The revelation is sensitive because it raises a question about the motives of company executives in seeking to consummate mergers. The issue is certain to be one of those put under the microscope by the White House. It said it was forming a panel to look into the recent tide of mergers and consider whether they are doing unacceptable harm to competition in the US economy.
The White House mergers panel is expected to be headed by Gene Sperling, chairman of the National Economic Council, with Treasury Secretary Robert Rubin among its members. What action the administration could take to slow down the pace of corporate mergers is unclear, however.
One White House official commented: "When there is a major trend like this in American business, there is a presumption that you need to take a look at it. There is no presumption that you need to act."
Aside from the Daimler-Chrysler pact, American business has been mesmerised in recent weeks by such mega-mergers as Travelers-Citicorp and, in the telephones business, SBC-Ameritech, which was unveiled this week.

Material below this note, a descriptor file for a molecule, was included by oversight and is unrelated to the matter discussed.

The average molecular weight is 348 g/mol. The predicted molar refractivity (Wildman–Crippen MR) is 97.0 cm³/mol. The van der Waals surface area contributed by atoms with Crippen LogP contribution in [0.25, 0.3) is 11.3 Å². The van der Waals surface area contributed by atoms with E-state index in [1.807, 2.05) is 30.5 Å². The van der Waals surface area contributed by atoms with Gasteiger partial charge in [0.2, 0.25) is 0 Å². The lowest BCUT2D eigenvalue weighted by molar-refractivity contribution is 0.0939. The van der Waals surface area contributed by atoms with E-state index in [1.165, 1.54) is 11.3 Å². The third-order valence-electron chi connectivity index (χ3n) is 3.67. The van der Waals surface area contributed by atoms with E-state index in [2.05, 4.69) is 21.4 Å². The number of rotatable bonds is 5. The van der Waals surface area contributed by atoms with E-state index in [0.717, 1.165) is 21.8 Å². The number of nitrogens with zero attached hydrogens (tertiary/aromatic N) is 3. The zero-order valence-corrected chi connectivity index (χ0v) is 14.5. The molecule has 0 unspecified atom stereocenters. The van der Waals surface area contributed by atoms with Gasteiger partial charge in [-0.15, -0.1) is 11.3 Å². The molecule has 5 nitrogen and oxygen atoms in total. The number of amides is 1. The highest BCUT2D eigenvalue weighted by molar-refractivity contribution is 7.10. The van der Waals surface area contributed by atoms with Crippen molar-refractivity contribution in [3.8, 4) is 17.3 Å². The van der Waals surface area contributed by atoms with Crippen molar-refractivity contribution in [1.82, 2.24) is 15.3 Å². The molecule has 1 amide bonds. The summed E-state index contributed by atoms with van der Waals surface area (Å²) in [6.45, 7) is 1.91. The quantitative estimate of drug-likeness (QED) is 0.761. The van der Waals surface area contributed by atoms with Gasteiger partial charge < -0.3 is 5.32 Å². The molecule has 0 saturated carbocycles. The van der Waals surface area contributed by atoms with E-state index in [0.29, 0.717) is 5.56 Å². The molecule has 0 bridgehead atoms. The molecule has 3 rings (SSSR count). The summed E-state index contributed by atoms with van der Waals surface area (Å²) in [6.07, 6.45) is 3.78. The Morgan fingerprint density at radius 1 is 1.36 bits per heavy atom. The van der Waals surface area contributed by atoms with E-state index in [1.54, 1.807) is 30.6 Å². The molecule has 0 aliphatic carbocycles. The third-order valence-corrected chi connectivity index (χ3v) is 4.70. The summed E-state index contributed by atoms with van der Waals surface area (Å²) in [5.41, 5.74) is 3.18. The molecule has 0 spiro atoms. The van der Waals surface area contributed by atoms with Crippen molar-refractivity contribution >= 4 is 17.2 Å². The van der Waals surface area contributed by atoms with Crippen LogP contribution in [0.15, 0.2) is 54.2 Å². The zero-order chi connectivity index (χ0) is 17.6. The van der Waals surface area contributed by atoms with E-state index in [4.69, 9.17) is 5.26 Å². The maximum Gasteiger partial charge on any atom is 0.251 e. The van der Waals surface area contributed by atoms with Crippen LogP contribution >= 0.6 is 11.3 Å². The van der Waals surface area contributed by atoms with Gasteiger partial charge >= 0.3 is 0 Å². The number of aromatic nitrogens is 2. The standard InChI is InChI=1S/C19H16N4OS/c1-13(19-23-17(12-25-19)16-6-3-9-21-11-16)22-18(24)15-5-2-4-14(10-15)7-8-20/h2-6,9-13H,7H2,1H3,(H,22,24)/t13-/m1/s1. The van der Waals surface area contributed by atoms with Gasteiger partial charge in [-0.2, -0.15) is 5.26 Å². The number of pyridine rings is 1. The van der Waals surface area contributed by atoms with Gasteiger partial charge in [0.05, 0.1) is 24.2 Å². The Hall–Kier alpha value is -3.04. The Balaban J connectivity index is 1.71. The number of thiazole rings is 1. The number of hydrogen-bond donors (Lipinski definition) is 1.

Documents filed by Chrysler with the Securities and Exchange Commission show the company's top executives will make the money by converting options granted them under their current pay deals into shares of the merged entity. Robert Eaton, Chrysler's chief executive officer, could on his own collect shares worth $100m. The executives would free to sell of the shares immediately.
The $1bn likely to land in the laps of the Chrysler executives is calculated on the assumption that the merger would price Chrysler at $61 a share.
In addition, any Detroit executives who lose their jobs as a result of the deal are to be offered multi-million-dollar golden parachutes.
Asked about the status of his own options at last week's press conference announcing the deal, Mr Eaton was unwilling to comment.
"My personal situation never came to mind. We are trying to create the leading auto company in the world for the future of all stakeholders," he retorted.